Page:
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WHAT WORKS IN EDUCATION The George Lucas Educational Foundation
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College Readiness: Reading Critically

Ben Johnson

Administrator, author and educator

We have a generation of students that are trained to automatically trust the textbook, or for that matter, trust anything that is written. Today, many students don't know how to read things with a grain of salt. So how do we go about fixing this?

Well, first we have to get them to read, then get them to read critically. Mem Fox's book, Reading Magic, states that the love of reading has to start young. Parents and teachers have to read at least 1000 books to children to prepare them to read on their own. She also states that if you want your child to stay at home and be close to family, "do not read them stories about the Amazon rain forests." As it turned out, she made the mistake of reading her young daughter books about France, which prompted her daughter to want to read (know) more about France as she grew older, and guess where her daughter lived when she was twenty, having the time of her life.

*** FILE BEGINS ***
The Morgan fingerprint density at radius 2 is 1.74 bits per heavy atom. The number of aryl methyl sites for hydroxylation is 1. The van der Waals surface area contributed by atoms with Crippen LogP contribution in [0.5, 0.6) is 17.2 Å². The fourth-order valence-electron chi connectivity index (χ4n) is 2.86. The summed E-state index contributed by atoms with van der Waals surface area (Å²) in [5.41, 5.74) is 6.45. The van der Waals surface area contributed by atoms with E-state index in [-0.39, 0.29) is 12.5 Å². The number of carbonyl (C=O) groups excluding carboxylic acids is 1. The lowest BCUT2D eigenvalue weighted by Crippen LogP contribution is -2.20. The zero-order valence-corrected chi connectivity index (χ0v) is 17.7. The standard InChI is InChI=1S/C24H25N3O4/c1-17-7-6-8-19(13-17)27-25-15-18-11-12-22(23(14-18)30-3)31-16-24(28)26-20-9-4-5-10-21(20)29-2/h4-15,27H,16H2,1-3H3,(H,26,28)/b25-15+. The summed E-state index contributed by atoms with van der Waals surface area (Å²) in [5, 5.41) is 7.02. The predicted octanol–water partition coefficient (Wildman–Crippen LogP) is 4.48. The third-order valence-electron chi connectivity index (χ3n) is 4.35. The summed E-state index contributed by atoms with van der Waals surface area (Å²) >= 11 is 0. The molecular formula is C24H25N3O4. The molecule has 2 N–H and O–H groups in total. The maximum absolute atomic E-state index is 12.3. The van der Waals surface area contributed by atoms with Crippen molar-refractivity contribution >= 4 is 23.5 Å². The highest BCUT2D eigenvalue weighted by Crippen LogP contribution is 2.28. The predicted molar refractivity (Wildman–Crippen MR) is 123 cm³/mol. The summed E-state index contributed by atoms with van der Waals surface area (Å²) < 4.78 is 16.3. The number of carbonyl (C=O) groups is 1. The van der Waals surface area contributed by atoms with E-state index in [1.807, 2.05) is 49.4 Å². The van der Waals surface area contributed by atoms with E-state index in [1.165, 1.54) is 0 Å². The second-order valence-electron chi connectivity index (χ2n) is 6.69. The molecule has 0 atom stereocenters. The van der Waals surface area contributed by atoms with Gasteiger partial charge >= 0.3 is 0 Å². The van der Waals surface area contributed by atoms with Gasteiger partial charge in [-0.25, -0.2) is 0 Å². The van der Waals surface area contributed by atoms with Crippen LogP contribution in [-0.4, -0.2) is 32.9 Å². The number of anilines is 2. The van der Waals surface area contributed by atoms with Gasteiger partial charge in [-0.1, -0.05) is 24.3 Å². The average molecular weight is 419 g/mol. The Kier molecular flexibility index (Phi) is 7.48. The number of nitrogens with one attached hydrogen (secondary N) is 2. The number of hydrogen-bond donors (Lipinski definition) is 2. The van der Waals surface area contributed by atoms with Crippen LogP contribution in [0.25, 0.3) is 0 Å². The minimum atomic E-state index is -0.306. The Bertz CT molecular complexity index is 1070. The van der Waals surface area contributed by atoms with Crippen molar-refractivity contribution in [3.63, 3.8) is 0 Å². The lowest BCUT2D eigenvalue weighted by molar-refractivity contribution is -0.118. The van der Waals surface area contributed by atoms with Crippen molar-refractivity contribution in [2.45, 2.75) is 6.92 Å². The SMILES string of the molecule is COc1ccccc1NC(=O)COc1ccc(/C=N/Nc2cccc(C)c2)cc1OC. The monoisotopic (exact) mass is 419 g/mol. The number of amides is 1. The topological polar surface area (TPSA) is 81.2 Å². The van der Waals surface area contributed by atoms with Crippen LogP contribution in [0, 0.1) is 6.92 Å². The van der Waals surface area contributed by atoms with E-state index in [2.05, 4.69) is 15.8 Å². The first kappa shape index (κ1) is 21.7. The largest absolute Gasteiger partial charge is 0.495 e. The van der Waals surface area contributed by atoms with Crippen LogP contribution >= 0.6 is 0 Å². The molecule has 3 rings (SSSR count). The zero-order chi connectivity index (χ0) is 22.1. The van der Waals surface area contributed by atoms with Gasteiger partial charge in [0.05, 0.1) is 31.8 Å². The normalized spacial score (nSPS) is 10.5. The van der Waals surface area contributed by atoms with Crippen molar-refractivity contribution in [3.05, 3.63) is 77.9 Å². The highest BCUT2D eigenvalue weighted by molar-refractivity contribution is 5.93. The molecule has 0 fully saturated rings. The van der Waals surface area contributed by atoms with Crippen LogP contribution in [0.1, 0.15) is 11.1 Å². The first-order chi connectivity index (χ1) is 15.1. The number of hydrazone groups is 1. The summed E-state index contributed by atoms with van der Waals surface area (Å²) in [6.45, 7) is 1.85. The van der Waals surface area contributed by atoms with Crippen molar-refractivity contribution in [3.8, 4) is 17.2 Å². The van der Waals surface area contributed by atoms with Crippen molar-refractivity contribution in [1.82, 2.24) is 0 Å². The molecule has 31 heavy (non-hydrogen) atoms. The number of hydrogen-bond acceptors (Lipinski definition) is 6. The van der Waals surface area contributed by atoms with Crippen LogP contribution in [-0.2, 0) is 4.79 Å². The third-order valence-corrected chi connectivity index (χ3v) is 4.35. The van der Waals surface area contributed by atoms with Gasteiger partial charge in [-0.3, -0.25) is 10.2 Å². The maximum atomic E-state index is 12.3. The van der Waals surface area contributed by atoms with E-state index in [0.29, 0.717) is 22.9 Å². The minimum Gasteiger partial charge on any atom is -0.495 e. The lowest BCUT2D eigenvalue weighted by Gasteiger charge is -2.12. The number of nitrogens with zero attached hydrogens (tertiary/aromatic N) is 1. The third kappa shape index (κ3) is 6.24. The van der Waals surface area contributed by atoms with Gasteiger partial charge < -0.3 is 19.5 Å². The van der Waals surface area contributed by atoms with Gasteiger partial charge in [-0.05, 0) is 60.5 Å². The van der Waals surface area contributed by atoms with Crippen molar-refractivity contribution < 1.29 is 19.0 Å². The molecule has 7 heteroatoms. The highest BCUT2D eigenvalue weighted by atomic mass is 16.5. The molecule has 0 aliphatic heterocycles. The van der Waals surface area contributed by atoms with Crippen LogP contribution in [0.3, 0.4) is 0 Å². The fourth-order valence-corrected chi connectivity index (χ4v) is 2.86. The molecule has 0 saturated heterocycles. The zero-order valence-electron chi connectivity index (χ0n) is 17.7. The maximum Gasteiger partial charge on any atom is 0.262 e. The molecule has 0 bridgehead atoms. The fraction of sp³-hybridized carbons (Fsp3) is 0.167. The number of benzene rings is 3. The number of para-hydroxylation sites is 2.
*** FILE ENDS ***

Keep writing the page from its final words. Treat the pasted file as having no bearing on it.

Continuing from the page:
Dr. Mike Schmoker, in his book, Results Now recounts how reading helped Mike Rose transform himself from an educationally uninterested, nearly illiterate student to that of a successful college professor. Rose went to school in Los Angeles and until the tenth grade, he only went through the motions of learning in school. For Mike Rose, with his poor literacy, going to school made him feel embarrassed rather than challenged. His tenth grade teacher finally changed all that by exposing Mike and the other students to a heavy dose of challenging literature, talking about what was read, and writing about the issues in the books.

Today, Mike Rose is a professor at UCLA's Graduate School of Education and Information Studies. Schmoker states emphatically that, "Generous amounts of close, purposeful reading, rereading, writing, and talking, as underemphasized as they are in K-12 education, are the essence of authentic literacy."

Between the Lines

Reading has to be synonymous to thinking. How can you have the one without the other? Reading is an active learning method, as opposed to listening, which is passive. In order to read, students must be physically engaged -- eye movement tracking words, turning the page (clicking the mouse, or flicking the page) -- mental decoding of symbols to sounds to meaning, carrying a storyline or topic flow in short term memory, and arriving at understanding through assimilation of mental images produce by reading the words.